Gil Asakawa's Nikkei View | asian american
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phyllisheitjan.jpgOne of the most satisfying aspects of the Colorado Dragon Boat Festival, the annual Asian community event that I've been involved in since its debut in 2001, is the mix of traditional Asian and Pacific Islander culture on display along with the new, Asian American values and ideas. That mix is most evident not in the festival athletic competition or the marketplace, where 90+ vendors sell their wares, but on the Performing Arts Stage. In recent years, some of my favorite performances have been by APIA artists playing contemporary music: Chinese-Filipino Wendy Woo, a popular Colorado singer-songwriter and guitarist, with her Woo Crew rock band; Dwight Mark, a Chinese American multi-instrumentalist mining everything from blues to bluegrass for his original music; and this year for the first time, Korean American singer-sonwgriter Phyllis Heitjan from Philadelphia.

How sad that Andrew Young, a man I (and many others) have admired and thought of as a civil rights leader, reveals that deep-down inside he harbors racist feelings toward other minority communities. The former Mayor of Atlanta and U.S. representative to the U.N. is African American.

An interesting recent AP story raised the issue of what kinds of affectionate nicknames people use for grandparents. In Japanese, the words are "Obaasan" for grandmother and "Ojiisan" for grandfather, and many Japanese Americans still use the terms even if they don't speak much if any Japanese. But I have a confession to make. I didn't have an affectionate nickname for my grandmother.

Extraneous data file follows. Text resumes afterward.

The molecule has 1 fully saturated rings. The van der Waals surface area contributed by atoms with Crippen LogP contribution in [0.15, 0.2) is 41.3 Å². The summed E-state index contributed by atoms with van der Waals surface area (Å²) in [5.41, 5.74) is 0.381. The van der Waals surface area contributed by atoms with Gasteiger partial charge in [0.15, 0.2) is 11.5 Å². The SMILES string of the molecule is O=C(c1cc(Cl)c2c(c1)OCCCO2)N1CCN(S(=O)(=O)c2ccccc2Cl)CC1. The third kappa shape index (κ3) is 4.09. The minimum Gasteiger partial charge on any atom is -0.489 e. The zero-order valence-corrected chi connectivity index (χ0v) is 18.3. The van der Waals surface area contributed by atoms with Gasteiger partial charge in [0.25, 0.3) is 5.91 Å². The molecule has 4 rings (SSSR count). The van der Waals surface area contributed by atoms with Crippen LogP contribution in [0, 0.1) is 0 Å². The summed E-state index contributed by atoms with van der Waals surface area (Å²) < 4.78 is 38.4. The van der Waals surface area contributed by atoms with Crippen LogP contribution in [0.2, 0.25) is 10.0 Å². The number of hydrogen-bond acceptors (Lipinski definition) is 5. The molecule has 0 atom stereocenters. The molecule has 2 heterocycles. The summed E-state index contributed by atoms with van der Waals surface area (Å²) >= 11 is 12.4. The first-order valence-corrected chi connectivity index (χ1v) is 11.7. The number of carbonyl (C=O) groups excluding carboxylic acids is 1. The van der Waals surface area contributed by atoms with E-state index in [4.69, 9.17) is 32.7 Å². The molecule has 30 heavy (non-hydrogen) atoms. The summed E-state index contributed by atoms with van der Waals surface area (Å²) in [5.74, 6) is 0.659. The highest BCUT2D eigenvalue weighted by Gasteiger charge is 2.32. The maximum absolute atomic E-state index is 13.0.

Candle_during_processionLast night I attended the tail end of an all-day event in Manhattan, and was glad I did. The event was a cross-denominational commemoration of Universal Peace Day, to mark the Aug. 6 anniversay of the bombing of Hiroshima in 1945 with an atomic bomb, and Nagasaki three days later with a second atomic bomb. The event started early in the day with speeches and music (Peter Yarrow of Peter, Paul and Mary was the most notable performer) at Riverside Park, but it went well into the night, so I didn't feel I missed anything. Besides, I got to the New York Buddhist Church on 105th and Riverside Drive in time for the Candlelight March to Riverside Church, where the event finished up, and that was the highlight for me.

The Indian community of Edison, a town in northern New Jersey, is split over racial boundaries. This article ran in the Newark Star-Ledger the other day, about a protest mounted by the growing Indian community in Edison over an alleged police abuse of an Indian man, and a counter-protest by non-Indians.

badsushi.jpgI've been looking for Asian restaurants in my area of Jersey City, and only having limited luck. Part of Jersey City is becoming "Hobokenized," which is to say, the yuppies are overflowing from Manhattan and settling in parts of New Jersey that are closest to New York. But my part of Jersey City, which is close to where I work in Journal Square, has not been Hobokenized. And it probably won't happen anytime soon. Anyway, the one Asian cuisine I found right away was Indian food. There's a concentrated South Asian community here and a stretch of Newark Avenue just off Journal Square is dotted with Indian restaurants. I've eaten at a couple of them so far, and they're great.

Diversity on St. Marks The ebb and flow of New York neighborhoods is a great example of how cities evolve. When I attended Pratt Institute in the late 1970s, the East Village neighborhood in Manhattan along St. Marks Place (8th Street becomes St. Marks Place east of 3rd Ave.) was a haven for punk rockers and hipsters, with used record stores (this was pre-CD) and tattoo shops. Drugs were a currency on the street, and leather the couture of choice. I can recall walking the block of St. Mark's between and 3rd and 2nd Ave. shopping for rare British import albums and marveling at all the street vendors with their wares -- jewelry, records and cassettes, used books -- spread out on blankets on the sidewalk. That was then. This is now.